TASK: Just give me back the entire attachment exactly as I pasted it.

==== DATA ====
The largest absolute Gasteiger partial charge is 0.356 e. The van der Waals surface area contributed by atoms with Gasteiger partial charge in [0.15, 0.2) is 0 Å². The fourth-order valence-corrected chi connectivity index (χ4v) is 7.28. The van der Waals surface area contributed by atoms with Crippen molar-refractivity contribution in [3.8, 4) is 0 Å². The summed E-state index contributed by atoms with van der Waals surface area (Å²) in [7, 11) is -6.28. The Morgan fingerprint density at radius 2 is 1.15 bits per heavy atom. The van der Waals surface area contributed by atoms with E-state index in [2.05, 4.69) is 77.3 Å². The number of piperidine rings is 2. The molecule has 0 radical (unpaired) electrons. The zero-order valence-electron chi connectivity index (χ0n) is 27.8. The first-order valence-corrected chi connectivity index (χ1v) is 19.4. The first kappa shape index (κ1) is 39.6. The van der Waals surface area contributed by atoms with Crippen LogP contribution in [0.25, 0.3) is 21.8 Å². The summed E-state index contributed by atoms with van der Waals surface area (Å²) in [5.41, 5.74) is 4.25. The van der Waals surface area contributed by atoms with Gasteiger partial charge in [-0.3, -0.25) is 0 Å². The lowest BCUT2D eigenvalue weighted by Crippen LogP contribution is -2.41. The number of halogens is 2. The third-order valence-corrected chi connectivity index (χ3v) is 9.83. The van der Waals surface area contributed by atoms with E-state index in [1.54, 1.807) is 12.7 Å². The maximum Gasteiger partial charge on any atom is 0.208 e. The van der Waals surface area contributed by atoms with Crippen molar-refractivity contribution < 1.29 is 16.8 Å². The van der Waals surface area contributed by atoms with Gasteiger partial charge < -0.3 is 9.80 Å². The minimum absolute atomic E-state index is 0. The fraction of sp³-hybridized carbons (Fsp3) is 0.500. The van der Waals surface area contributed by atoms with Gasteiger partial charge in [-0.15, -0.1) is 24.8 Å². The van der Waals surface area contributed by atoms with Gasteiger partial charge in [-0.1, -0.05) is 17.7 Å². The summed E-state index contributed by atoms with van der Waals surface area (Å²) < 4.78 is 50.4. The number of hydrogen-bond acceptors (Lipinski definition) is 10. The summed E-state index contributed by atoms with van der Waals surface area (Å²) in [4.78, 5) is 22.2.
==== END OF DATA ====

The largest absolute Gasteiger partial charge is 0.356 e. The van der Waals surface area contributed by atoms with Gasteiger partial charge in [0.15, 0.2) is 0 Å². The fourth-order valence-corrected chi connectivity index (χ4v) is 7.28. The van der Waals surface area contributed by atoms with Crippen molar-refractivity contribution in [3.8, 4) is 0 Å². The summed E-state index contributed by atoms with van der Waals surface area (Å²) in [7, 11) is -6.28. The Morgan fingerprint density at radius 2 is 1.15 bits per heavy atom. The van der Waals surface area contributed by atoms with E-state index in [2.05, 4.69) is 77.3 Å². The number of piperidine rings is 2. The molecule has 0 radical (unpaired) electrons. The zero-order valence-electron chi connectivity index (χ0n) is 27.8. The first-order valence-corrected chi connectivity index (χ1v) is 19.4. The first kappa shape index (κ1) is 39.6. The van der Waals surface area contributed by atoms with Crippen LogP contribution in [0.25, 0.3) is 21.8 Å². The summed E-state index contributed by atoms with van der Waals surface area (Å²) in [5.41, 5.74) is 4.25. The van der Waals surface area contributed by atoms with Gasteiger partial charge in [-0.3, -0.25) is 0 Å². The lowest BCUT2D eigenvalue weighted by Crippen LogP contribution is -2.41. The number of halogens is 2. The third-order valence-corrected chi connectivity index (χ3v) is 9.83. The van der Waals surface area contributed by atoms with E-state index in [1.54, 1.807) is 12.7 Å². The maximum Gasteiger partial charge on any atom is 0.208 e. The van der Waals surface area contributed by atoms with Crippen molar-refractivity contribution < 1.29 is 16.8 Å². The van der Waals surface area contributed by atoms with Gasteiger partial charge < -0.3 is 9.80 Å². The minimum absolute atomic E-state index is 0. The fraction of sp³-hybridized carbons (Fsp3) is 0.500. The van der Waals surface area contributed by atoms with Gasteiger partial charge in [-0.15, -0.1) is 24.8 Å². The van der Waals surface area contributed by atoms with Gasteiger partial charge in [-0.1, -0.05) is 17.7 Å². The summed E-state index contributed by atoms with van der Waals surface area (Å²) < 4.78 is 50.4. The number of hydrogen-bond acceptors (Lipinski definition) is 10. The summed E-state index contributed by atoms with van der Waals surface area (Å²) in [4.78, 5) is 22.2.